After you die someone will have to notify your loan servicer and inform them of your passing. This is often a parent or spouse. Once your estate is opened in probate court, this person must provide proof of death to the student loan servicer. This is often done by submitting a copy of the death certificate to the loan servicer.
Parent Plus Loans
If you’re a parent who took out Parent PLUS Loans to finance your child’s college education, this debt will be wiped out if you or the student dies. Like federal loans, to have a Parent PLUS Loan discharged after death, a family member or other appointed representative will have to give the loan servicer a death certificate.
It’s important to know that only one parent can be the primary borrower for a Parent PLUS Loan. This means that both of a student’s parents can’t sign for the student’s loan. If the parent who isn’t the listed borrower dies, the surviving borrowing parent will still have to repay the student loan.
Also if a PLUS loan applicant has an endorser (a co-borrower or co-signer), the endorser is jointly responsible to repay the loan if the primary borrower doesn’t. And with Parent PLUS Loans and Graduate PLUS loans, an endorser isn’t obligated to repay the loan if it's discharged because the primary borrower dies or if the child on whose behalf the loan was taken out dies.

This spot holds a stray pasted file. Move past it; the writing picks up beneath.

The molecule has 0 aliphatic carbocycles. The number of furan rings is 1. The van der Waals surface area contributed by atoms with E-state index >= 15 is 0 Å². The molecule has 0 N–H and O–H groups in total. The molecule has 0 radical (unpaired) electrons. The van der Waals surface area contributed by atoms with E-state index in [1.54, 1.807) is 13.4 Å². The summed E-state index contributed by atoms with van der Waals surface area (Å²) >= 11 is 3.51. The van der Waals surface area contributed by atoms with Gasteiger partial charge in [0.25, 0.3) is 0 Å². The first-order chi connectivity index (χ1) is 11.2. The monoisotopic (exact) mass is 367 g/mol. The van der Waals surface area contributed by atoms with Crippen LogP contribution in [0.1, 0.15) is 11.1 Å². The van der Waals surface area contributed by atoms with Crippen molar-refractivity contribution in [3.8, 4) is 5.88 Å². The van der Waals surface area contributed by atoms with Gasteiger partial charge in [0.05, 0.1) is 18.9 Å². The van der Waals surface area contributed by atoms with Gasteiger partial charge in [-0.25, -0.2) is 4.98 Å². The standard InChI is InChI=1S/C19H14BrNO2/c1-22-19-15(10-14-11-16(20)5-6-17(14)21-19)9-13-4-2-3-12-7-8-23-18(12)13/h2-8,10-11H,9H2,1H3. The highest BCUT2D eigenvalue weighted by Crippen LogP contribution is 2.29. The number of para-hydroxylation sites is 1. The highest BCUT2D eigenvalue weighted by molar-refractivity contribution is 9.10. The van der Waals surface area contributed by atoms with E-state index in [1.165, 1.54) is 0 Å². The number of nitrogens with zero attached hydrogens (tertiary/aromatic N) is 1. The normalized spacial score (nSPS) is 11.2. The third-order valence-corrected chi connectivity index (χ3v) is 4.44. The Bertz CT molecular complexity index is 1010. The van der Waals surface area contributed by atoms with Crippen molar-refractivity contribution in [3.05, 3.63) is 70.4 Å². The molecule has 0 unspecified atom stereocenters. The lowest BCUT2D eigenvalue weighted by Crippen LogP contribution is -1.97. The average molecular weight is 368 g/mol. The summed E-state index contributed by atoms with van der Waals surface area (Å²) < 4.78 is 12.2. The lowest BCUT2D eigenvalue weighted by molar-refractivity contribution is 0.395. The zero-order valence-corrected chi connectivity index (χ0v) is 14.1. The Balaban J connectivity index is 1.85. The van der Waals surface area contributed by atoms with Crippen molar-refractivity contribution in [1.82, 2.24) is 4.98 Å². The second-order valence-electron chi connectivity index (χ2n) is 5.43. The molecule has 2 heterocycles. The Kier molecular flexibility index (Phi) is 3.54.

How Is Private Student Loan Debt Handled When You Die?
Unlike federal student loans, there are no universal rules for how private lenders handle student loan debt after death. It depends on the lender’s policies for the discharge of student loans after death. Private loans’ terms vary significantly from lender to lender. To find out what happens to student loans after a student/borrower dies, you need to check your loan terms. Carefully read the terms of your loan agreement or loan servicer’s policy documents related to death discharge.
If you took out private student loans on your own, they will probably be forgiven. But, again, ask your loan servicer about its policy to find out if your particular loan(s) will be eliminated. A private student loan that has a co-signer (a parent or someone else) might not be discharged. In this situation, your parent or another co-signer might have to repay the loan because it won’t be discharged.